Forgiving Miss White

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by Rose McCormick Brandon

Forgiving Miss White

After graduation from Bible college, adventure brewing in my bones, I flew to Canada’s east coast to assist a female pastor. The moment I laid eyes on the matronly Miss White* I doubted my ability to adapt to her way of life. Her demeanor seemed to say that if you think freedom from Bible college means freedom from rules, you have another thought coming. We settled into three cramped rooms tacked onto the rear of an ocean-front, clapboard church.

On my arrival, an Atlantic fog drifted into the bay and smothered the fishing village. Continuous drizzle kinked my hair. Miss White, pumping an ancient accordian, sang with gusto hymns I didn’t recognize. The congregation used expressions I’d never heard before and referred to me as “the girl from the mainland.”

Miss White ruled not only in the church but also in the mist-covered parsonage. She allowed no first names between us, even in private conversation. No jeans or pants of any kind. No make-up. No visiting parishioners alone. Not even a solitary stroll to escape suffocation. The appearance of unity was top priority. We ate her cooking, cleaned, studied, prayed and went to bed on her schedule. She had many reasons why it wouldn’t work any other way.

My homesick tears mingled with the depressing fog that refused to lift. I berated myself for naively believing the east coast of Canada couldn’t be as foreign to me as Mongolia.

A friend I’d known since high school was teaching in one of the province’s larger cities. One weekend she drove 100 miles to cheer me up, an act of kindness I’ve never forgotten. Miss White complained when we went for a drive in my friend’s car without her. My eagerness to be in the presence of someone who called me by my first name, someone who knew where I came from, showed. My friend and I talked for hours. I even laughed a few times. Then I cried again when she left.

Four months later, disgusted with fog, dampness, loneliness and Miss White, I packed up and returned to the mainland. I returned to familiar territory with an extra piece of luggage – a load of resentment. In the months that followed, Miss White wrote several letters of apology and even sent gifts. I threw out the gifts and destroyed the letters, despising even the sight of her handwriting.

For a while, my commitment to Christ remained strong, but after a year or so my faith floundered and eventually drowned in a mixture of disappointment, discouragement and rebellion. It seemed to me everyone was enjoying life far more than I was and most of them weren’t Christians.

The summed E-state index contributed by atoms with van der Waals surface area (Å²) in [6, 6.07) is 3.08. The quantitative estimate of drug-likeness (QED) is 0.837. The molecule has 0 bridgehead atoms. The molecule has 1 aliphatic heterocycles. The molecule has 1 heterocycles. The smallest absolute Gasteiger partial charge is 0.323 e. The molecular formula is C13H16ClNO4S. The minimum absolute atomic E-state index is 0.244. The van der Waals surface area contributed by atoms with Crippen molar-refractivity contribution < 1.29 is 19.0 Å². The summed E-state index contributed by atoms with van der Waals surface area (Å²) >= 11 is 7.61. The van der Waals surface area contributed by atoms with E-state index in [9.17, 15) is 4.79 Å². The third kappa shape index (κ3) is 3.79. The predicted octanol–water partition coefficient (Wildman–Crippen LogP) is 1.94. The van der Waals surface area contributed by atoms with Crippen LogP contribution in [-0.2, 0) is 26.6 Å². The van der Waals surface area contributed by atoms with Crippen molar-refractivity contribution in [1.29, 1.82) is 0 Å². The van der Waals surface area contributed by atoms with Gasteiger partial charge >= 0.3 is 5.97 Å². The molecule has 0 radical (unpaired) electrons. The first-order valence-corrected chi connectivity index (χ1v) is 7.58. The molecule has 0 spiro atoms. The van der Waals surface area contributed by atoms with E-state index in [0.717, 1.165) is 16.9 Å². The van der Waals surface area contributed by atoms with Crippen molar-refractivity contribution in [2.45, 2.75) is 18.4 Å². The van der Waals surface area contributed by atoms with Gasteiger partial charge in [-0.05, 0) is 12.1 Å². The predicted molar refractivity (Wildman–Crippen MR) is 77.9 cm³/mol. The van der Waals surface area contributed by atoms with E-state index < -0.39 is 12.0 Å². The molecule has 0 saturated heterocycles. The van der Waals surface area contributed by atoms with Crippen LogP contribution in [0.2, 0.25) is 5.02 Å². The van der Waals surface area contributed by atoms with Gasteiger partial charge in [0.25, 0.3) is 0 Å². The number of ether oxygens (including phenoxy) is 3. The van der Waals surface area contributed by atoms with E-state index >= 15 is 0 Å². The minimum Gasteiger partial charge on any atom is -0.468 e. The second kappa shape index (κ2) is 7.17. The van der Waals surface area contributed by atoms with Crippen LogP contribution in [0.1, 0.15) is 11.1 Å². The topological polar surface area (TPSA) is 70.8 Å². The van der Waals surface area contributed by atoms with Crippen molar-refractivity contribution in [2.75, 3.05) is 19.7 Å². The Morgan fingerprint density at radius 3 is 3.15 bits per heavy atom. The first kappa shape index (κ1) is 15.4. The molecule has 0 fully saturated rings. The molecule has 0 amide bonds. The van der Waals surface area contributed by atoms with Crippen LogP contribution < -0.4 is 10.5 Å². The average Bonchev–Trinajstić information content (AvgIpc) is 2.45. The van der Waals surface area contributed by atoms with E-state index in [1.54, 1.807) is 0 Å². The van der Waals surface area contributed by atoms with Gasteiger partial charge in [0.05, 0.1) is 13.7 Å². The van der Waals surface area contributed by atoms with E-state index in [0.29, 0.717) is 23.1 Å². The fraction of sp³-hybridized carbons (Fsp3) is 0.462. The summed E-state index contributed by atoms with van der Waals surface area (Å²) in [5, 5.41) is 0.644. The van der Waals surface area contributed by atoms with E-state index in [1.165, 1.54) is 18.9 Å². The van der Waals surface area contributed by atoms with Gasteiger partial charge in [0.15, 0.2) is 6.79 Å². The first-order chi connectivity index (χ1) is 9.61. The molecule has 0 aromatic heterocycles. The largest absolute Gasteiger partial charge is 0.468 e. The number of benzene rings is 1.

Five years after I left Miss White I rarely attended church, read my Bible or did anything else Christians do. But then three key people crossed my path—my future husband and two co-workers. Their arrival awakened my slumbering faith and made me aware that God was reaching out to me. I read John 10 and saw myself as the straying lamb, the one that Jesus, the Good Shepherd, rescued and brought back to the flock. One day during this coming-back-to-God phase, I realized that all the bitter feelings I had toward Miss White were gone.

I thought of Miss White with love and warmth, whereas previously every time she came to mind I felt repulsed and shooed the thought of her away. I had become the one who hated, detested and despised a sister in Christ, and because of it I had wandered into spiritual darkness (I John 2:11).

That day my eyes were opened and I saw how the sin of unforgiveness had filled my heart and separated me from God. I wrote Miss White, asking forgiveness for the hatred I’d held toward her. When I dropped the letter into the mailbox at the corner of our street, I sensed an invisible burden fall from my shoulders.

She wrote back – “I had enquired about you and knew that you had drifted away from God. I felt so responsible and many times cried out to God about it. I’m overjoyed to hear that all is well between us.”

Miss White and I continue to correspond. Her letters, no longer torn up but treasured, remind me not only of God’s holy inward work of forgiveness but how refusing to forgive leads to darkness in the soul.